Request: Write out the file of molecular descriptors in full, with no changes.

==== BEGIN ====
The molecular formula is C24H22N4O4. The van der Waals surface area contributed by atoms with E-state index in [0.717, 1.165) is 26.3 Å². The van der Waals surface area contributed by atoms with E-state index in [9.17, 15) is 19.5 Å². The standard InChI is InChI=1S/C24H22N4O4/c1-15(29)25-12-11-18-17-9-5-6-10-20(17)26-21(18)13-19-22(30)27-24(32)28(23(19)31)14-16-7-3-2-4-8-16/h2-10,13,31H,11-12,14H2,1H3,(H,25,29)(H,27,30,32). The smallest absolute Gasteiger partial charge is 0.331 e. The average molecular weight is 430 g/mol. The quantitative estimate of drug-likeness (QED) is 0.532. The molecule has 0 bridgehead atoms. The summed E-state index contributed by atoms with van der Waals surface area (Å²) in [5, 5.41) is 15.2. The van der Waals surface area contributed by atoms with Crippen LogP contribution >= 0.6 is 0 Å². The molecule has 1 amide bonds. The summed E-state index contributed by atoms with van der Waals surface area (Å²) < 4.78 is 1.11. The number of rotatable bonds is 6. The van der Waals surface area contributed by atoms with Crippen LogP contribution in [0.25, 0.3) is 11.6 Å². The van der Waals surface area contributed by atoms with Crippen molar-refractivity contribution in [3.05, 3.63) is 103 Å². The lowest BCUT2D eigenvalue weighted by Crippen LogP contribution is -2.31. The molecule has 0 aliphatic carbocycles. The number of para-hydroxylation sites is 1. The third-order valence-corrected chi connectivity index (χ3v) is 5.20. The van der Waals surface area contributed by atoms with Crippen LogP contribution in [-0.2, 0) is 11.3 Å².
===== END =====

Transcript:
The molecular formula is C24H22N4O4. The van der Waals surface area contributed by atoms with E-state index in [0.717, 1.165) is 26.3 Å². The van der Waals surface area contributed by atoms with E-state index in [9.17, 15) is 19.5 Å². The standard InChI is InChI=1S/C24H22N4O4/c1-15(29)25-12-11-18-17-9-5-6-10-20(17)26-21(18)13-19-22(30)27-24(32)28(23(19)31)14-16-7-3-2-4-8-16/h2-10,13,31H,11-12,14H2,1H3,(H,25,29)(H,27,30,32). The smallest absolute Gasteiger partial charge is 0.331 e. The average molecular weight is 430 g/mol. The quantitative estimate of drug-likeness (QED) is 0.532. The molecule has 0 bridgehead atoms. The summed E-state index contributed by atoms with van der Waals surface area (Å²) in [5, 5.41) is 15.2. The van der Waals surface area contributed by atoms with Crippen LogP contribution >= 0.6 is 0 Å². The molecule has 1 amide bonds. The summed E-state index contributed by atoms with van der Waals surface area (Å²) < 4.78 is 1.11. The number of rotatable bonds is 6. The van der Waals surface area contributed by atoms with Crippen LogP contribution in [0.25, 0.3) is 11.6 Å². The van der Waals surface area contributed by atoms with Crippen molar-refractivity contribution in [3.05, 3.63) is 103 Å². The lowest BCUT2D eigenvalue weighted by Crippen LogP contribution is -2.31. The molecule has 0 aliphatic carbocycles. The number of para-hydroxylation sites is 1. The third-order valence-corrected chi connectivity index (χ3v) is 5.20. The van der Waals surface area contributed by atoms with Crippen LogP contribution in [-0.2, 0) is 11.3 Å².